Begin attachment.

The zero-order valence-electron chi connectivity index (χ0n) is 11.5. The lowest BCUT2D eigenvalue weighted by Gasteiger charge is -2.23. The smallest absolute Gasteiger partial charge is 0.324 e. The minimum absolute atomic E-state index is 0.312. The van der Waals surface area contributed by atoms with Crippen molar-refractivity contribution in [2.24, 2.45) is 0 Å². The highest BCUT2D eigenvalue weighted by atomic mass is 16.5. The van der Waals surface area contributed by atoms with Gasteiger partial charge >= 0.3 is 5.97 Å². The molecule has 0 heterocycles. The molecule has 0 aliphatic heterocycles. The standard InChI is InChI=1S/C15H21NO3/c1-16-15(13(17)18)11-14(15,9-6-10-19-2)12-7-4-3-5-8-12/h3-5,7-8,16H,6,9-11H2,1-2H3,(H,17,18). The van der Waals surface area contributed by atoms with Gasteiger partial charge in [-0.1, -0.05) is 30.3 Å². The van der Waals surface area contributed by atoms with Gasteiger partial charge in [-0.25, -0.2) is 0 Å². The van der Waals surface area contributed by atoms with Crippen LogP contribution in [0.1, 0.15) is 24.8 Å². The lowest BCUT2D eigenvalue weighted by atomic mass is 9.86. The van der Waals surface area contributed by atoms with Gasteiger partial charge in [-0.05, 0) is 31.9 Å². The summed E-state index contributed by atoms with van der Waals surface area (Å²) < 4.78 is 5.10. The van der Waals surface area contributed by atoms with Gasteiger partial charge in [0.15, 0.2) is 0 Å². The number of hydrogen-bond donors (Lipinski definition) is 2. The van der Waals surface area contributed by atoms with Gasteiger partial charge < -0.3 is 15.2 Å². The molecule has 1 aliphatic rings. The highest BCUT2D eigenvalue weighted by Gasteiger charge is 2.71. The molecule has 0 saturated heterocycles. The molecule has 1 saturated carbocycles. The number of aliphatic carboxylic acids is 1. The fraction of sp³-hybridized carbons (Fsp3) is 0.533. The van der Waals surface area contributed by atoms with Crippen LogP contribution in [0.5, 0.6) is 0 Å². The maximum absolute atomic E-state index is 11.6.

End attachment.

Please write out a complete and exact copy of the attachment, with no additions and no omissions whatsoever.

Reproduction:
The zero-order valence-electron chi connectivity index (χ0n) is 11.5. The lowest BCUT2D eigenvalue weighted by Gasteiger charge is -2.23. The smallest absolute Gasteiger partial charge is 0.324 e. The minimum absolute atomic E-state index is 0.312. The van der Waals surface area contributed by atoms with Crippen molar-refractivity contribution in [2.24, 2.45) is 0 Å². The highest BCUT2D eigenvalue weighted by atomic mass is 16.5. The van der Waals surface area contributed by atoms with Gasteiger partial charge >= 0.3 is 5.97 Å². The molecule has 0 heterocycles. The molecule has 0 aliphatic heterocycles. The standard InChI is InChI=1S/C15H21NO3/c1-16-15(13(17)18)11-14(15,9-6-10-19-2)12-7-4-3-5-8-12/h3-5,7-8,16H,6,9-11H2,1-2H3,(H,17,18). The van der Waals surface area contributed by atoms with Gasteiger partial charge in [-0.1, -0.05) is 30.3 Å². The van der Waals surface area contributed by atoms with Gasteiger partial charge in [-0.25, -0.2) is 0 Å². The van der Waals surface area contributed by atoms with Crippen LogP contribution in [0.1, 0.15) is 24.8 Å². The lowest BCUT2D eigenvalue weighted by atomic mass is 9.86. The van der Waals surface area contributed by atoms with Gasteiger partial charge in [-0.05, 0) is 31.9 Å². The summed E-state index contributed by atoms with van der Waals surface area (Å²) < 4.78 is 5.10. The van der Waals surface area contributed by atoms with Gasteiger partial charge in [0.15, 0.2) is 0 Å². The number of hydrogen-bond donors (Lipinski definition) is 2. The van der Waals surface area contributed by atoms with Gasteiger partial charge < -0.3 is 15.2 Å². The molecule has 1 aliphatic rings. The highest BCUT2D eigenvalue weighted by Gasteiger charge is 2.71. The molecule has 0 saturated heterocycles. The molecule has 1 saturated carbocycles. The number of aliphatic carboxylic acids is 1. The fraction of sp³-hybridized carbons (Fsp3) is 0.533. The van der Waals surface area contributed by atoms with Crippen LogP contribution in [0.5, 0.6) is 0 Å². The maximum absolute atomic E-state index is 11.6.